Dhaka, Bangladesh
Replace polybags with non-toxic ones

Replace polybags with non-toxic ones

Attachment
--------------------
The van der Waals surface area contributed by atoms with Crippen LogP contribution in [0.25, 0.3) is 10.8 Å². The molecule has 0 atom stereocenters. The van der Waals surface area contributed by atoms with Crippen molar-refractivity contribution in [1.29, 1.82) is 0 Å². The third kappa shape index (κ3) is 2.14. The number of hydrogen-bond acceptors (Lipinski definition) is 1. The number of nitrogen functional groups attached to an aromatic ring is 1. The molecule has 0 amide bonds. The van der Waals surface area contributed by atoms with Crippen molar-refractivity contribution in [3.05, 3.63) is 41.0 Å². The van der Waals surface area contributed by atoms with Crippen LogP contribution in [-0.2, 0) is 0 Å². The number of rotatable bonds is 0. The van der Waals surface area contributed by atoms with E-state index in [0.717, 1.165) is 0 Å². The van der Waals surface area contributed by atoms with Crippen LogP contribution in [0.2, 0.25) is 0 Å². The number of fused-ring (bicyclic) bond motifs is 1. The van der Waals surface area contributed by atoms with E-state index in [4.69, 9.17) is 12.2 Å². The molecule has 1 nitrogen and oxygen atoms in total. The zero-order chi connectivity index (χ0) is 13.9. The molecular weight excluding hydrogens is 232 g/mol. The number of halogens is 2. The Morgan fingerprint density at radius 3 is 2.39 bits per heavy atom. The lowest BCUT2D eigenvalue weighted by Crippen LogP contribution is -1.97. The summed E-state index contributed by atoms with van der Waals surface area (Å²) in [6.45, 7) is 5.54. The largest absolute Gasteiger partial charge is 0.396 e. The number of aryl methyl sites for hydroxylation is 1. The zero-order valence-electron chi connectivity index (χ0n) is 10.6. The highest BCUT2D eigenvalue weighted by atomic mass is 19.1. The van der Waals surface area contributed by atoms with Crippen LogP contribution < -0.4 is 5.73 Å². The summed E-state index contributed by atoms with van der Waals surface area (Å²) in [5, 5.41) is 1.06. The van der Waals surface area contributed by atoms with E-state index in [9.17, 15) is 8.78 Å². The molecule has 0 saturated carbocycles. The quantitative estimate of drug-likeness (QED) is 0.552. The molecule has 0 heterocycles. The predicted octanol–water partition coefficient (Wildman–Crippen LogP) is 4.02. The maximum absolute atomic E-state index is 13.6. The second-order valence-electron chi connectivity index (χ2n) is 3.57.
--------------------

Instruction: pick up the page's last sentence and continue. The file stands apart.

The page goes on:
Very recently, we come to know of the glad tidings that fully organic, bio-degradable bags made in Bangladesh can replace polybags and those are now set to hit the local market soon. These bags are in fact 100 per cent organic bags made from roots of cassava, a South American plant with potato-like roots. These bio-degradable shopping bags, an initiative of a Chattogram based young entrepreneur of the Ecospear Ltd., dissolve easily in land or warm water without harming the environment. The bags have an Organic Waste Systems (OWS) certification from Belgium. Buyers from the UK, France, Sweden and Spain have already shown great interest to buy the bags in bulks. Environmentalists say the quality of the bags is good and natural. The chain shops can be encouraged by the authorities to use the bags. Experts opine these bags can be a perfect alternative for polythene bags, which were banned in Bangladesh in 2002, but are still widely used. After a long deliberation on the deleterious effect of polythene and plastic, a ban was put on the use of plastic and polythene bags and the government made the use of jute bags compulsory through an amendment to the Jute Packaging Act, 2013. The use of plastic and polythene has swelled by 50 times over 20 years and despite the ban, marketing of polybags in massive quantity is still going on as the law is not implemented strictly. Maybe, this surge in polythene and plastic use is attributed to the absence of cheaper alternative materials. Everyday, about two crore polybags are used in Dhaka city, according to Poribesh Bachao Andolon (PoBA). Superstores and kitchen-market grocers do not like jute bags because they are expensive, thicker and heavier than artificial packaging. But most of the consumers throw the bags away after use and polybags eventually end up in the garbage disposal grounds, polluting the soil, air and rivers. The nonbio-degradable bags could take a few hundred years to degrade. They remain in nature like a hostile alien, clog sewers, prevent air from entering into and minerals to pass through soil and water. As the new bags are totally non-toxic and do not cause the environment any harm, the authorities should promote marketing of these bags. It is learnt that these bags will cost between TK 5 and TK 25 each depending on their size and thickness and can be used for about a month. The cost will drastically fall if the government reduces the import duty on cassava starch, which is 31 per cent now.

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